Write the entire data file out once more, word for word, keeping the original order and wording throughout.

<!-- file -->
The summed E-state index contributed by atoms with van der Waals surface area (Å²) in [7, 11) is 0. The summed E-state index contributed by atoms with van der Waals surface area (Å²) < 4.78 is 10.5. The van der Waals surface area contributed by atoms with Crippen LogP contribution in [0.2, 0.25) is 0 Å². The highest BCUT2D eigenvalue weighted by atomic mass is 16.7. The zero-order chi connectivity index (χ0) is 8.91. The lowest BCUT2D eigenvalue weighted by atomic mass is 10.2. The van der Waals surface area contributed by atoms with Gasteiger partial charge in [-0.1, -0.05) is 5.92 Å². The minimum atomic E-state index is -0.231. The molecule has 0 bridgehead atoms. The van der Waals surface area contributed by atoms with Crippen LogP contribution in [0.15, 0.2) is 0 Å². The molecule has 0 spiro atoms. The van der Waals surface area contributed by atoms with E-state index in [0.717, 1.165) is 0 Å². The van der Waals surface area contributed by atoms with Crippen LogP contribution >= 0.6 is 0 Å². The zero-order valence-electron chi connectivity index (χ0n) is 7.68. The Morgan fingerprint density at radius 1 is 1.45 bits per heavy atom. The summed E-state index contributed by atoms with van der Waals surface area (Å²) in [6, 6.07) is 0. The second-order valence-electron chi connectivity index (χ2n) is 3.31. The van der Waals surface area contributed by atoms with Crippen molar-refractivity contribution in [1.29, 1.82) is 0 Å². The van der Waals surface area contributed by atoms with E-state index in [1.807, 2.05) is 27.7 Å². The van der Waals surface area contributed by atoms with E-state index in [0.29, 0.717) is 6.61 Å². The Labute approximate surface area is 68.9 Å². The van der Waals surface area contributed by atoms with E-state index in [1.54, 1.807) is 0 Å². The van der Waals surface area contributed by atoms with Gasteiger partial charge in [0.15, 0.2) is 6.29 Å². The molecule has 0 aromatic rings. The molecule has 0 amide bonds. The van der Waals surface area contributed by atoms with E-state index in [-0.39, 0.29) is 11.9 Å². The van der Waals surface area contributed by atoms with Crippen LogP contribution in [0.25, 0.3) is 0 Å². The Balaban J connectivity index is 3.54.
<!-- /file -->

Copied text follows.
The summed E-state index contributed by atoms with van der Waals surface area (Å²) in [7, 11) is 0. The summed E-state index contributed by atoms with van der Waals surface area (Å²) < 4.78 is 10.5. The van der Waals surface area contributed by atoms with Crippen LogP contribution in [0.2, 0.25) is 0 Å². The highest BCUT2D eigenvalue weighted by atomic mass is 16.7. The zero-order chi connectivity index (χ0) is 8.91. The lowest BCUT2D eigenvalue weighted by atomic mass is 10.2. The van der Waals surface area contributed by atoms with Gasteiger partial charge in [-0.1, -0.05) is 5.92 Å². The minimum atomic E-state index is -0.231. The molecule has 0 bridgehead atoms. The van der Waals surface area contributed by atoms with Crippen LogP contribution in [0.15, 0.2) is 0 Å². The molecule has 0 spiro atoms. The van der Waals surface area contributed by atoms with E-state index in [0.717, 1.165) is 0 Å². The van der Waals surface area contributed by atoms with Crippen LogP contribution >= 0.6 is 0 Å². The zero-order valence-electron chi connectivity index (χ0n) is 7.68. The Morgan fingerprint density at radius 1 is 1.45 bits per heavy atom. The summed E-state index contributed by atoms with van der Waals surface area (Å²) in [6, 6.07) is 0. The second-order valence-electron chi connectivity index (χ2n) is 3.31. The van der Waals surface area contributed by atoms with Crippen molar-refractivity contribution in [1.29, 1.82) is 0 Å². The van der Waals surface area contributed by atoms with E-state index in [1.807, 2.05) is 27.7 Å². The van der Waals surface area contributed by atoms with E-state index in [0.29, 0.717) is 6.61 Å². The Labute approximate surface area is 68.9 Å². The van der Waals surface area contributed by atoms with E-state index in [1.54, 1.807) is 0 Å². The van der Waals surface area contributed by atoms with Gasteiger partial charge in [0.15, 0.2) is 6.29 Å². The molecule has 0 aromatic rings. The molecule has 0 amide bonds. The van der Waals surface area contributed by atoms with E-state index in [-0.39, 0.29) is 11.9 Å². The van der Waals surface area contributed by atoms with Crippen LogP contribution in [0.25, 0.3) is 0 Å². The Balaban J connectivity index is 3.54.